In contrast, his successor (a professor for pedagogical psychology) had a strong bias against mathematics (for example, at that time, Bielefeld's pedagogy got famous (or infamous) for advocating a severe cutback of mathematics in high school: The newspapers shortened this initiative to the slogan Seven years of mathematics are sufficient). For the assessment session in 1994, the rector did not even deliver the usual welcome address (after all, it is the rector who officially signs the application for an SFB). The referees were upset, but they realized the difficult footing of mathematics inside this university.

The senate. The hiring policy of Mathematics was a big challenge for the university: The mathematicians insisted on standard rules: strict prohibition of internal appointments of professors, complete information about all applicants given to the referees, the quest for further possible candidates ..., these rules were horrifying for many other faculties. They were afraid that such a procedure could become a requirement for the whole university.

As I mentioned, Bielefeld was created as a research university, but already the second rector tried to reduce it to a regional institution. Mathematics in Bielefeld always insisted on a strive for excellence. Bielefeld University is rightly proud that in the new 2020 Times Higher Education ranking, Bielefeld has the rank 166, in contrast to rank 250 in the previous 2019 ranking. However, one should notice that in the years 2011 - 2015, the rank of Bielefeld University had severely dropped year by year. There is the parallel QS ranking of the top universities, where Bielefeld University dropped in the last years from the range 301-350 in the 2012 ranking to the range 751-800 in the 2020 ranking (Bielefeld mathematics remained quite stable in the range 201-250).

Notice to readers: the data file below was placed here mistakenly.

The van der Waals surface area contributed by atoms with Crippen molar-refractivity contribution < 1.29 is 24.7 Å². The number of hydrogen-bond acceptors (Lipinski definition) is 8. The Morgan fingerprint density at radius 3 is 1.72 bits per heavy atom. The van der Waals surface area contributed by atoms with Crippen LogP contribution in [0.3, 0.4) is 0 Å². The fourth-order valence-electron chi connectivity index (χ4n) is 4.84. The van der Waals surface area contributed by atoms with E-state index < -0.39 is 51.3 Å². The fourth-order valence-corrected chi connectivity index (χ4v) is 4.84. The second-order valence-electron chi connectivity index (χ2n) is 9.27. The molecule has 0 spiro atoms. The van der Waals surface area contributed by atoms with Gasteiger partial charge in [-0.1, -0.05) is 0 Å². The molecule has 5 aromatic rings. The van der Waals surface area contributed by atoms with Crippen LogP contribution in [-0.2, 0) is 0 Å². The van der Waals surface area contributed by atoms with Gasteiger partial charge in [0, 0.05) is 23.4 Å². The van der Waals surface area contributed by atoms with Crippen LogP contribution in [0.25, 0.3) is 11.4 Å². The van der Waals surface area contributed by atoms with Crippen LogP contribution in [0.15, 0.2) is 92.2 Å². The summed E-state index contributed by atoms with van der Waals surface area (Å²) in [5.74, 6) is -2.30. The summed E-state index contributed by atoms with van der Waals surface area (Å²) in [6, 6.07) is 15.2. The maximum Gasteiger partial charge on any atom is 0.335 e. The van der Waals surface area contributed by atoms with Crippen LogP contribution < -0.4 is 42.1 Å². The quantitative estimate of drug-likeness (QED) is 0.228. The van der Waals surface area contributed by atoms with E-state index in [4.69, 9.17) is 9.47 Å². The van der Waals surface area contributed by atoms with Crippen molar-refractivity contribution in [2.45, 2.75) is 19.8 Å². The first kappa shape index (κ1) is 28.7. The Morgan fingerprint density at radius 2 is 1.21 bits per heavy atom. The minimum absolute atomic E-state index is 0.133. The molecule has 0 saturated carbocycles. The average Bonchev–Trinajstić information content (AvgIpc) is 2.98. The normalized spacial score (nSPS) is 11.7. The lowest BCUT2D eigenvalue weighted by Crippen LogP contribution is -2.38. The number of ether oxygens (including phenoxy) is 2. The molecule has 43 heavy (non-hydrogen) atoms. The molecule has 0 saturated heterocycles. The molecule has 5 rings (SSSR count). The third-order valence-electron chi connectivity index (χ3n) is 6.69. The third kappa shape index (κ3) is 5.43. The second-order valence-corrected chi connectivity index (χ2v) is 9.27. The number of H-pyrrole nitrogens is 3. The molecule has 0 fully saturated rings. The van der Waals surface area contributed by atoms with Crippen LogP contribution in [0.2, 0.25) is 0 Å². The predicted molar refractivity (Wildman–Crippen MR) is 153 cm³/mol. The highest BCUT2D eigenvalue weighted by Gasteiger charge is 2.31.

Bielefeld University in the "QS World Universities Ranking"

Of course, all these rankings are quite questionable, but still they indicate some tendencies.

I have to apologize that I have presented just some data and some personal recollections and remarks. I am aware that a report on a research institute should rather focus attention on the research advances. But that is quite difficult to achieve in short time, for a general audience. Fortunately, I can refer to the internet. There, parts of the final SFB-report are exhibited, and there you can find sufficient hints on the mathematical achievements.

The EMS Newsletter published in 2013 an article on Unity and Disunity in Mathematics (witty, but quite shallow). The authors write: We believe that the phrase unity of mathematics expresses a dream, an ideal that doesn't exist. Of course, it is a dream, an ideal. But it seems worthwhile to work towards this ideal. This was one of the main aims of the SFB.

Quelle: Claus Michael Ringel, The SFB 343 (1989 - 2000)